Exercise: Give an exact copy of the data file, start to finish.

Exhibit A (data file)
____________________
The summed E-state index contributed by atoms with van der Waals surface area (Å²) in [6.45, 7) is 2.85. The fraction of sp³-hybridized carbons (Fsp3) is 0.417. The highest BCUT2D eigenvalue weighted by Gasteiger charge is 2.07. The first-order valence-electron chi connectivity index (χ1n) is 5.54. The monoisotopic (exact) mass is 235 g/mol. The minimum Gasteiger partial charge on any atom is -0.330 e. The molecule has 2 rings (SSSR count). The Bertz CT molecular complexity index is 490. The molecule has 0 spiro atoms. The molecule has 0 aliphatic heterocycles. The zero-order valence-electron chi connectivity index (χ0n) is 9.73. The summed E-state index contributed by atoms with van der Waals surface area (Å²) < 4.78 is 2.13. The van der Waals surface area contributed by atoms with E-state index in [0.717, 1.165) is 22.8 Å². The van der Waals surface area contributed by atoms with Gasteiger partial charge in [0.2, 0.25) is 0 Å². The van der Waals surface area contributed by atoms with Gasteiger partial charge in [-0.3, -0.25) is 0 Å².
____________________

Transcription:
The summed E-state index contributed by atoms with van der Waals surface area (Å²) in [6.45, 7) is 2.85. The fraction of sp³-hybridized carbons (Fsp3) is 0.417. The highest BCUT2D eigenvalue weighted by Gasteiger charge is 2.07. The first-order valence-electron chi connectivity index (χ1n) is 5.54. The monoisotopic (exact) mass is 235 g/mol. The minimum Gasteiger partial charge on any atom is -0.330 e. The molecule has 2 rings (SSSR count). The Bertz CT molecular complexity index is 490. The molecule has 0 spiro atoms. The molecule has 0 aliphatic heterocycles. The zero-order valence-electron chi connectivity index (χ0n) is 9.73. The summed E-state index contributed by atoms with van der Waals surface area (Å²) < 4.78 is 2.13. The van der Waals surface area contributed by atoms with E-state index in [0.717, 1.165) is 22.8 Å². The van der Waals surface area contributed by atoms with Gasteiger partial charge in [0.2, 0.25) is 0 Å². The van der Waals surface area contributed by atoms with Gasteiger partial charge in [-0.3, -0.25) is 0 Å².